THIS BOOK IS about the discovery that the human brain has its own unique way of healing, and that when it is understood, many brain problems thought to be incurable or irreversible can be improved, often radically, and in a number of cases, as we shall see, cured. I will show how this process of healing grows out of the highly specialized attributes of the brain—attributes once thought to be so sophisticated that they came at a cost: that the brain, unlike other organs, could not repair itself or restore lost functions. This book will show that the reverse is true: the brain’s sophistication provides a way for it to repair itself and to improve its functioning generally.
This book begins where my first book, The Brain That Changes Itself, ended. That book described the most important breakthrough in under- standing the brain and its relationship to the mind since the beginning of modern science: the discovery that the brain is neuroplastic. Neuro- plasticity is the property of the brain that enables it to change its own structure and functioning in response to activity and mental experience. That book also described many of the first scientists, doctors, and patients to make use of this discovery to bring about astonishing transformations in the brain. Until then, these transformations had been almost inconceivable, because for four hundred years, the mainstream view of the brain was that it could not change; scientists thought the brain was like a glorious machine, with parts, each of which performed a single mental function, in a single location in the brain. If a location was damaged—by a stroke or an injury or a disease—it could not be fixed because machines cannot repair themselves or grow new parts. Scientists also believed the circuits of the brain were unchangeable or “hardwired,” meaning that people born with mental limitations or learning disorders were in all cases des- tined to remain so. As the machine metaphor evolved, scientists took to describing the brain as a computer and its structure as “hardware” and believed the only change that aging hardware undergoes is that it de- generates with use. A machine wears out: use it, and lose it. Thus, at- tempts by older people to preserve their brains from decline by using mental activity and exercise were seen as a waste of time.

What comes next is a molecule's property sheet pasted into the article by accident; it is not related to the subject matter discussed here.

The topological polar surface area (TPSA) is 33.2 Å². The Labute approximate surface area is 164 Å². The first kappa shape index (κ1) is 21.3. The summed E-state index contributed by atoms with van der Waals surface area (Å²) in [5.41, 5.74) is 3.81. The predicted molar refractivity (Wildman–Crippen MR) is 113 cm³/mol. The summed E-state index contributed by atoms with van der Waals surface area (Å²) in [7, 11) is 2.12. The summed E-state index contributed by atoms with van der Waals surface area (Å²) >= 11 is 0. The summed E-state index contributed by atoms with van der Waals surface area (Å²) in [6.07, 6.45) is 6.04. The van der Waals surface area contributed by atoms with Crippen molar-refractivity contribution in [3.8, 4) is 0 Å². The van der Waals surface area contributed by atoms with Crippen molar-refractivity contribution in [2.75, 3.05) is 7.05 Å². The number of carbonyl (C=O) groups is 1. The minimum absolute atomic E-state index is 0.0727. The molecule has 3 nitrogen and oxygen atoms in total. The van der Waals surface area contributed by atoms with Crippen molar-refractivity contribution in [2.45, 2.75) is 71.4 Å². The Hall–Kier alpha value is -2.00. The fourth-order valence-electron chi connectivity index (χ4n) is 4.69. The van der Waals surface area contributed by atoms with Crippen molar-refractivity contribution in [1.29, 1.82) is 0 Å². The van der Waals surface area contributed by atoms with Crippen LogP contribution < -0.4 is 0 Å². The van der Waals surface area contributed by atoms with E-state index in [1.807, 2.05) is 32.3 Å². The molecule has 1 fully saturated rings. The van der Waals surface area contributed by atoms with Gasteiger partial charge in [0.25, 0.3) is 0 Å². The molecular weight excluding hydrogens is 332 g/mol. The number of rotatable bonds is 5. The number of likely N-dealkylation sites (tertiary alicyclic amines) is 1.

The neuroplasticians, as I called the scientists who demonstrated that the brain is plastic, refuted the doctrine of the unchanging brain. equipped, for the first time, with the tools to observe the living brain’s microscopic activities, they showed that it changes as it works. In 2000 the Nobel Prize in Physiology or Medicine was awarded for demonstrating that as learning occurs, the connections among nerve cells increase. The scientist behind that discovery, Eric Kandel, also showed that learning can “switch on” genes that change neural structure. Hundreds of studies went on to demonstrate that mental activity is not only the product of the brain but also a shaper of it. Neuroplasticity restored the mind to its rightful place in modern medicine and human life.
THE INTELLECTUAL REVOLUTION DESCRIBED IN The Brain That Changes Itself was the beginning. Now, in this book, I tell of the astounding advances of a second generation of neuroplasticians who, be- cause they did not have the burden of proving the existence of plasticity, have been liberated to devote themselves to understanding and using plasticity’s extraordinary power. I have traveled to five continents to meet with them—the scientists, clinicians, and their patients—in order to learn their stories. Some of these scientists work in the cutting-edge neuroscience labs of the Western world; others are clinicians who have applied that science; and still others are clinicians and patients who together stumbled upon neuroplasticity and perfected effective treatment techniques, even before plasticity had been demonstrated in the lab.
One patient after another in this book had been told they would never get better. For decades, the term healing was seldom used in connection with the brain, as it was with other organ systems, such as the skin or the bones or the digestive tract. While organs such as the skin, liver, and blood could repair themselves by replenishing their lost cells using stem cells to function as “replacement parts,” no such cells were found in the brain, despite decades of searching. Once neurons were lost, no evidence could be found that they were ever replaced. Scientists tried to find ways to explain this in evolutionary terms: in the course of evolving into an organ with millions of highly specialized circuits, the brain simply lost the ability to supply those circuits with replacement parts. even if neuronal stem cells—baby neurons—were to be found, how, it was wondered, would they be of any help? How would they ever integrate into the sophisticated but dizzyingly complex circuits of the brain? Because it wasn’t thought possible to heal the brain, most treatments used medication to “prop up the failing system” and decrease symptoms by temporarily changing the chemical balance in the brain. But stop the medication, and the symptoms would return.